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Last blast in Middle Earth

With The Hobbit: The Battle of the Five Armies, filmmaker Peter Jackson completes his second J.R.R. Tolkien big-screen trilogy. For the millions of fans worldwide who embraced Lord of the Rings and now The Hobbit, this is a fitting, sprawling send-off … and it’s something of a relief to at long last be done with things.

Jackson has continually demonstrated his affinity for Tolkien in these films, enough to stretch The Hobbit – which is hardly as expansive as Lord of the Rings – into a three-film arc. He’s even expanded Tolkien’s parameters by creating entirely new characters (Evangeline Lilly’s Tauriel) and revisiting previous characters (Cate Blanchett’s Galadriel, Hugo Weaving’s Elrond, Christopher Lee’s Saruman) that might not have appeared in The Hobbit, yet in no way does he besmirch the literary source. The film is faithful to the Tolkien spirit if not the exact letter of the original text.

The Battle of the Armies picks up right where The Desolation of Smaug left off, as the diabolical dragon Smaug (voiced by Benedict Cumberbatch) is vanquished, but not before devastating much of Laketown first. Smaug may be gone, but his insidious legacy lives on within the mind of Thorin Oakenshield (an excellent Richard Armitage), who is so consumed with greed and paranoia that he brings about the epic conflict that gives this installment its title.

The worst-case scenario end result would be the rise of the Kingdom of Angmar and the dawn of the Age of the Orc. What, specifically, would that entail? More to the point, does it really matter?

Once again, eponymous Hobbit hero Bilbo Baggins (Martin Freeman) is called upon to save the day, ably abetted and assisted by the wise wizard Gandalf (franchise perennial Sir Ian McKellen).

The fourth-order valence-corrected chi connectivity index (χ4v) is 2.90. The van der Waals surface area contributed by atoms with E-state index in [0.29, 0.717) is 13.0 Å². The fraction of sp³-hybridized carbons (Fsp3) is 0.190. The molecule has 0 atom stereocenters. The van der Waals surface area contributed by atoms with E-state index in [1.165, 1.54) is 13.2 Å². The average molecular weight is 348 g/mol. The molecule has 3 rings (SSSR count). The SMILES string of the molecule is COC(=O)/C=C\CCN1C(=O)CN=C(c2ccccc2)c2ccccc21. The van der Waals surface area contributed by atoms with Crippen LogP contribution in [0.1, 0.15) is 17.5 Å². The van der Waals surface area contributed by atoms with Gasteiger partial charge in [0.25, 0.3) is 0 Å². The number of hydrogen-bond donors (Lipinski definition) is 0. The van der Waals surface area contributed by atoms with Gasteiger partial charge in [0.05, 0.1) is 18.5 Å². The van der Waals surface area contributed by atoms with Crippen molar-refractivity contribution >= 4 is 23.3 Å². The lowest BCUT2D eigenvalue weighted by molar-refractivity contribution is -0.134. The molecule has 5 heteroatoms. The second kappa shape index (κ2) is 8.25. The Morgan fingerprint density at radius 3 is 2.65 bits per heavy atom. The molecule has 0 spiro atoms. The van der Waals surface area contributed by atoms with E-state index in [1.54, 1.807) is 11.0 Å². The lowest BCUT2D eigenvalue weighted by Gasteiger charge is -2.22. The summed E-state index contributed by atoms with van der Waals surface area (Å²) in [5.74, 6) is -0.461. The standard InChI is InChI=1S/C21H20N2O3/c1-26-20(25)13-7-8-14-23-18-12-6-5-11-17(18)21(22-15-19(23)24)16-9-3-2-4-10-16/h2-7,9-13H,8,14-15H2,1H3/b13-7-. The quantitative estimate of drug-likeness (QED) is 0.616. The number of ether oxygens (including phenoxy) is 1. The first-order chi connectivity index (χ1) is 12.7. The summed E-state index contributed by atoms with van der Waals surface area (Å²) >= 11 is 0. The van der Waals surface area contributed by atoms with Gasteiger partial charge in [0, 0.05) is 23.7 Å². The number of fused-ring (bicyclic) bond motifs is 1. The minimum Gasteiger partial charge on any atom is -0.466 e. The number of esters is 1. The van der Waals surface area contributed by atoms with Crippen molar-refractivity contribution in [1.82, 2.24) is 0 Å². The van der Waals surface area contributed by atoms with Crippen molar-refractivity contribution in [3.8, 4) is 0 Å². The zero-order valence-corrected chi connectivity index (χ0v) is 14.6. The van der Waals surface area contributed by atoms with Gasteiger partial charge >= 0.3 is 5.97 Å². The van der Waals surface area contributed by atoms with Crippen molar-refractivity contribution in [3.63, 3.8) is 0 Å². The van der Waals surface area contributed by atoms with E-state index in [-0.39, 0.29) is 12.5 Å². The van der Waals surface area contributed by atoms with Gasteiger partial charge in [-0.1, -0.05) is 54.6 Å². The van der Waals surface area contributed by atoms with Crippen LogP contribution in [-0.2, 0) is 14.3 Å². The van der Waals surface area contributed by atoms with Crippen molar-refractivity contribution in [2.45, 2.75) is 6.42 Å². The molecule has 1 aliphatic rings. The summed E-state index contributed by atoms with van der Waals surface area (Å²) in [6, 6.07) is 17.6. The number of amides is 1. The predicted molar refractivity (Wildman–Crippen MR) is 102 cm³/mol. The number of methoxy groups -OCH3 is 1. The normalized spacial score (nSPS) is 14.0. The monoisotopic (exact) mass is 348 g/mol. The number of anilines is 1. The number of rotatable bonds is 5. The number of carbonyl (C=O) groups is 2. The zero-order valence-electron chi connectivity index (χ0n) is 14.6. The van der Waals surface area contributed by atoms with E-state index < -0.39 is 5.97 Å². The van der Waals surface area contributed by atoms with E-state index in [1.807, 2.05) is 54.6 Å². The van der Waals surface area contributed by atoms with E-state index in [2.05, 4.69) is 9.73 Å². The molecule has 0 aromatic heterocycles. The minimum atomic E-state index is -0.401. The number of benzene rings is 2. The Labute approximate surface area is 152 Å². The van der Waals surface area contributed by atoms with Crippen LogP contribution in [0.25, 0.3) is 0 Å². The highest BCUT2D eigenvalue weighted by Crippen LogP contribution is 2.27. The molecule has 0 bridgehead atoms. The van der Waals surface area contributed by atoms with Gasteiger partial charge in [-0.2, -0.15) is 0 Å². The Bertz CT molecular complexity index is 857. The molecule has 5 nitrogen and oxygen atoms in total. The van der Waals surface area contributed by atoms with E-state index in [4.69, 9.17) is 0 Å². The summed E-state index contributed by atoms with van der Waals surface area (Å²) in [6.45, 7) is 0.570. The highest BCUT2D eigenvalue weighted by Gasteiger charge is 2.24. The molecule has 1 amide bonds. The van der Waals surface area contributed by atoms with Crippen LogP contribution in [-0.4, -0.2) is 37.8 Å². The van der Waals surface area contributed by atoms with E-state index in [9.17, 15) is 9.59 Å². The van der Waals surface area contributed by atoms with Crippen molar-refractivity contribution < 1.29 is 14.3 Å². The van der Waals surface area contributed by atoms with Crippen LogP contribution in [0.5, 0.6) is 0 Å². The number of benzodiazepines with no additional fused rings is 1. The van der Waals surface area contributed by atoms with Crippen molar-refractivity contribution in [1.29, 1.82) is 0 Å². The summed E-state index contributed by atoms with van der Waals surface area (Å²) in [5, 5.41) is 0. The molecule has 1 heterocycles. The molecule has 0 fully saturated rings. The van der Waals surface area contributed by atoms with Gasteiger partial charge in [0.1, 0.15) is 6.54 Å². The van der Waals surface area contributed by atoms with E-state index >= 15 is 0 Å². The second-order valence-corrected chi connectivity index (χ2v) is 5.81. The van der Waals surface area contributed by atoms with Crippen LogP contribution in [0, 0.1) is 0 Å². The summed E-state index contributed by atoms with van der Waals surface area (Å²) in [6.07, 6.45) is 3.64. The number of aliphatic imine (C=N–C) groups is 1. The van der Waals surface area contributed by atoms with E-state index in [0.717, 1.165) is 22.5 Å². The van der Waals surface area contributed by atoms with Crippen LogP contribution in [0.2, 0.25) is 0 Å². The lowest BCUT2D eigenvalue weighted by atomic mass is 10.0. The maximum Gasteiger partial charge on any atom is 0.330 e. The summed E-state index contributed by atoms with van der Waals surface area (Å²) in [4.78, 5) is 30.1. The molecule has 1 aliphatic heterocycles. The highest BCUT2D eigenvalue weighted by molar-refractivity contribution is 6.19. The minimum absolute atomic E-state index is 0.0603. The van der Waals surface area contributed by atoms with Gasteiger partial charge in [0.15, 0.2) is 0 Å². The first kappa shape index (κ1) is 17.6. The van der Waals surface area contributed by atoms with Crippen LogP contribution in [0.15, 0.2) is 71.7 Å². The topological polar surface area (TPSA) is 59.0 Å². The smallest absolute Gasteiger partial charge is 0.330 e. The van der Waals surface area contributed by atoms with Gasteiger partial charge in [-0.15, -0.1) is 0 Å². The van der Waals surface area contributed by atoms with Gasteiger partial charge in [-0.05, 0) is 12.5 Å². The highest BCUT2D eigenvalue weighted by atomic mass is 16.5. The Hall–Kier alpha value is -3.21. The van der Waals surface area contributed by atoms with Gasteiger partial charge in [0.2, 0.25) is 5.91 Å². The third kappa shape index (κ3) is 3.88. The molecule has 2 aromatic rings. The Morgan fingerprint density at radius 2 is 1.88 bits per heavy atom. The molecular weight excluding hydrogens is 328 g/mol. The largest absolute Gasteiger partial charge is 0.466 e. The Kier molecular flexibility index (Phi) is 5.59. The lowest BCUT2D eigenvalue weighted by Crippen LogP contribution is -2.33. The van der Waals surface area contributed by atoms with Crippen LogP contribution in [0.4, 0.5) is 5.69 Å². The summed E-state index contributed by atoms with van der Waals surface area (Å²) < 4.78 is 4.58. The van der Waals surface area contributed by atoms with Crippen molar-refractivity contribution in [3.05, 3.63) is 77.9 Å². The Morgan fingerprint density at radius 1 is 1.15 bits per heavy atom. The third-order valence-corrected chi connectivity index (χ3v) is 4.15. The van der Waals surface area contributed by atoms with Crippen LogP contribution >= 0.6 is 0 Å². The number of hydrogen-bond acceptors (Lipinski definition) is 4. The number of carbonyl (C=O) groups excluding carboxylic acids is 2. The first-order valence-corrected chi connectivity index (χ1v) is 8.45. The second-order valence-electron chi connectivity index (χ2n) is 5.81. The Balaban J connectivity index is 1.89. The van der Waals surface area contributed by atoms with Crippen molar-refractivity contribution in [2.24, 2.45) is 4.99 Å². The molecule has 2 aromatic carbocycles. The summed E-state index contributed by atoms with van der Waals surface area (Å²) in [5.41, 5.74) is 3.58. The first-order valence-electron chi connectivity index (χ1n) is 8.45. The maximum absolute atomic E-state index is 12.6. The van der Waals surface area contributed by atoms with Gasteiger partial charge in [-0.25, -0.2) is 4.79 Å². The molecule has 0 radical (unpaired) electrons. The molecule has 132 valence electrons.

The second half of the film is essentially consumed with an epic battle royale, filled with bloodshed and beheadings – albeit within the confines of an audiencefriendly PG-13 rating. Even after six films, Jackson’s enthusiasm for the material has not waned. The special effects maintain the dazzling quality of the preceding films, and this is one case where the 3-D effects actually enhance the experience, itself a feat these days.

Orlando Bloom, Luke Evans, Ken Stott, James Nesbitt, Ryan Gage, Stephen Fry and Aidan Turner are among the holdovers from earlier installments, while Billy Connolly makes his Hobbit bow as the grizzled warrior Dain Ironfoot. Bringing things full circle is the reappearance of Ian Holm as an older Bilbo Baggins.

Indeed, The Hobbit: The Battle of the Five Armies is something of a valedictory achievement, and undoubtedly a singular one. Peter Jackson has done full justice to J.R.R. Tolkien, reaping awards (and not inconsiderable riches) along the way. This is a last go-’round and a fond farewell, although in the not-so-mythical kingdom of Hollywood, nothing is ever really over so long as it keeps spinning gold. !

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